Overall I do recommend the game to kart racing fans. I consider myself good at these type of games generally. I’ve been able to dominate on Mario Kart Wii online in the past but this feels much more hardcore. Winning online here will take a lot of practise to give yourself a chance to really do well. This game will attract a more hardcore audience despite its family appeal and colourful art style simply because of the console it’s on. You won’t get the same number of casual players to beat for easy points like you would on the Wii.

Go and get this game, marvel at the creation aspect, and if you’re like me, hope that they patch the difficulty along with the long load times soon.


Quick Thoughts: Downloadable Content Backup Policy

I deleted beaterator on my iPod Touch to save some space since I’m running out of my 8gb. I thought I had synced it to itunes but apparently I haven’t. Or at least somehow not synced my apps. I don’t know how that happened. I’m sure I did but this just highlights the absolutely abysmal iTunes re-downloading policy, or lack of it.

How can they be so heartless to paying customers when companies like Sony have a much more lenient, customer friendly policy. All they’re doing is making people less open to downloading content, especially movies and TV shows because they know that if their storage fails, they lose the file forever. Making endless backups of things is more work than pleasure and no one wants to have to deal with all that stuff when they just want to enjoy their content.

I’m not saying you shouldn’t be backing up your data. It’s an important thing to do for all your important data and media. However, the content download services like iTunes should provide a secondary safety net for situations where backups don’t work or you make a mistake like I did in this case, just to provide peace of mind to consumers where currently there is doubt and insecurity.


Playstation Move – A Perspective

Sony announced what was then known tentatively as the “Playstation Motion Controller” at E3 last year. Back then, while we didn’t know a lot of the finer details, what we did know was that it appeared to be far more accurate than the Wii Remote, even with motion-plus and that it could provide a more tactile control system for possibly more hardcore type games as well as casual ones. Something that Natal can’t really claim.

A couple of names have been rumoured for the final product since then. Those were Arc and Gem. In the end Sony decided on a simple name that clearly described the purpose of the device.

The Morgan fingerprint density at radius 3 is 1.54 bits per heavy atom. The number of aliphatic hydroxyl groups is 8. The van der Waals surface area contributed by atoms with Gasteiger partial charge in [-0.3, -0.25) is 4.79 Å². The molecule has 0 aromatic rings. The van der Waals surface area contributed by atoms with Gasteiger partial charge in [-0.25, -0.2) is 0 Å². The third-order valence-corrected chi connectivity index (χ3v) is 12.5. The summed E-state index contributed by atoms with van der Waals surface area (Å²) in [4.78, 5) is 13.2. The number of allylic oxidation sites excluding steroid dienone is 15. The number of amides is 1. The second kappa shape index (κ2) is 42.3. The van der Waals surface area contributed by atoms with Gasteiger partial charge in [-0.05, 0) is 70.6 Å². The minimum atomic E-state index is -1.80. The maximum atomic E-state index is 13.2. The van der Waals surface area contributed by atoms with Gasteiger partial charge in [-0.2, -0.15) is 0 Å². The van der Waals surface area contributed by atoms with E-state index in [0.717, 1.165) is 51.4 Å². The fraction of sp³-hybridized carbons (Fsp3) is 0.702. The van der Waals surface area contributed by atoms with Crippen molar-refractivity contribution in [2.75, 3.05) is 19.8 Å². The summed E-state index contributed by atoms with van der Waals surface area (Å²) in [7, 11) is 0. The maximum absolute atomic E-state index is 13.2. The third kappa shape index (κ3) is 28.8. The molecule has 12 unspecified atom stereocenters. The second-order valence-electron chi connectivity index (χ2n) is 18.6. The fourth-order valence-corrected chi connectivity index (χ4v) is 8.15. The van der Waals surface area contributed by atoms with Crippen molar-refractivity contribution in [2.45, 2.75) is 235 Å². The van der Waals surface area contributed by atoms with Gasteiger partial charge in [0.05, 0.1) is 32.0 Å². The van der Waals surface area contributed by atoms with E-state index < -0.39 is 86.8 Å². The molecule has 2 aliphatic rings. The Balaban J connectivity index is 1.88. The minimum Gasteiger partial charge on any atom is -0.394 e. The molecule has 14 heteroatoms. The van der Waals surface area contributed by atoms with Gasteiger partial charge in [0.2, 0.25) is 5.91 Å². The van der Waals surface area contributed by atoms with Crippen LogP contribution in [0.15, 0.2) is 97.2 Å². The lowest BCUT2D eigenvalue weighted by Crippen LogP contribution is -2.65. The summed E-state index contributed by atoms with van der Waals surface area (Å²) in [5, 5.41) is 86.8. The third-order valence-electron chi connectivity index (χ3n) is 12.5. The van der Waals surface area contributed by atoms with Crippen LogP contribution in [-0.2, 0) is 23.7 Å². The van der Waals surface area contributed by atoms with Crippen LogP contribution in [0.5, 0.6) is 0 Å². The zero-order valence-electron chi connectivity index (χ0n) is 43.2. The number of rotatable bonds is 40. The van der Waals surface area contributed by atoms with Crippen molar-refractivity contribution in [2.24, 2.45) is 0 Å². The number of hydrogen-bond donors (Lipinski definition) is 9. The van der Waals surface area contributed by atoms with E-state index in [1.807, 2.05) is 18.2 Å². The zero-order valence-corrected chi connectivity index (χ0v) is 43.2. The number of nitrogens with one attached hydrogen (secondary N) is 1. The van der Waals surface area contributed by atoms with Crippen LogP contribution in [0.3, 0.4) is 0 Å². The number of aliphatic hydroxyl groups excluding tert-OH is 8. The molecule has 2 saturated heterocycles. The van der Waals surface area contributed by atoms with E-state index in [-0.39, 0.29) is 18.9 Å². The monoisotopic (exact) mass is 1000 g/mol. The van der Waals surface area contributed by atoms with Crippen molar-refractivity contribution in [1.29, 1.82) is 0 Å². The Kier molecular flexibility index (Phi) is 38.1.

One of my initial concerns about the move was that they never showed a supplementary device to hold in the other hand with an analogue stick, as Nintendo have with the nunchuk. I feel as if motion control, to be used in a more hardcore way and to provide the best experience, you need to have elements of classic control as part of the overall setup. Sony now have announced their take on the nunchuk formula in the shape of the subcontroller which boasts and analogue stick, a couple of face buttons and possibly a trigger on the back as well as being wireless.

While many will simply say that Sony have stooped to simply copying Nintendo, my view is that a device like this is practically a must have for many types of games. For example, I was a big fan of Grand Slam Tennis on Wii which used a motion-plus remote and nunchuk combo for the optimum control. Having precise analogue stick control of your character makes it easier to focus on your shots and not where your character is standing. My hope is that now EA Sports will be able to simply translate across the same control scheme essentially, but the Move will allow greater accuracy and a more fun tennis experience, while also providing HD graphics and probably better online play. For this type of game, it really removes any chance of me buying the Wii version.

I also loved Tiger Woods 10 on Wii last year. It made great use of motion-plus as well and didn’t use the nunchuk which allowed complete freedom of movement. I expect the PS3 version, which has already been confirmed to support the Move when it is released, to take all the great elements of the Wii version and multiply them.

Of course, not all games are suited to motion control and it’s really personal preference as to whether or not you feel you would rather use classic or motion for different genres. I personally prefer classic control on a lot of my Wii games when given the choice. Mario Kart, F1 and more are much more fun with the more precise duel analogue setup of the classic controller. On the other hand, I can’t imagine playing Excite Truck, Wii Sport and Wii Sports Resort, Boom Blox (and bash party) and others any other way.

Gamers shouldn’t feel threatened by motion control because I’m confident that they won’t become the norm. They will be great in some ways, limiting in others but I think there will be a choice for gamers as to how they play.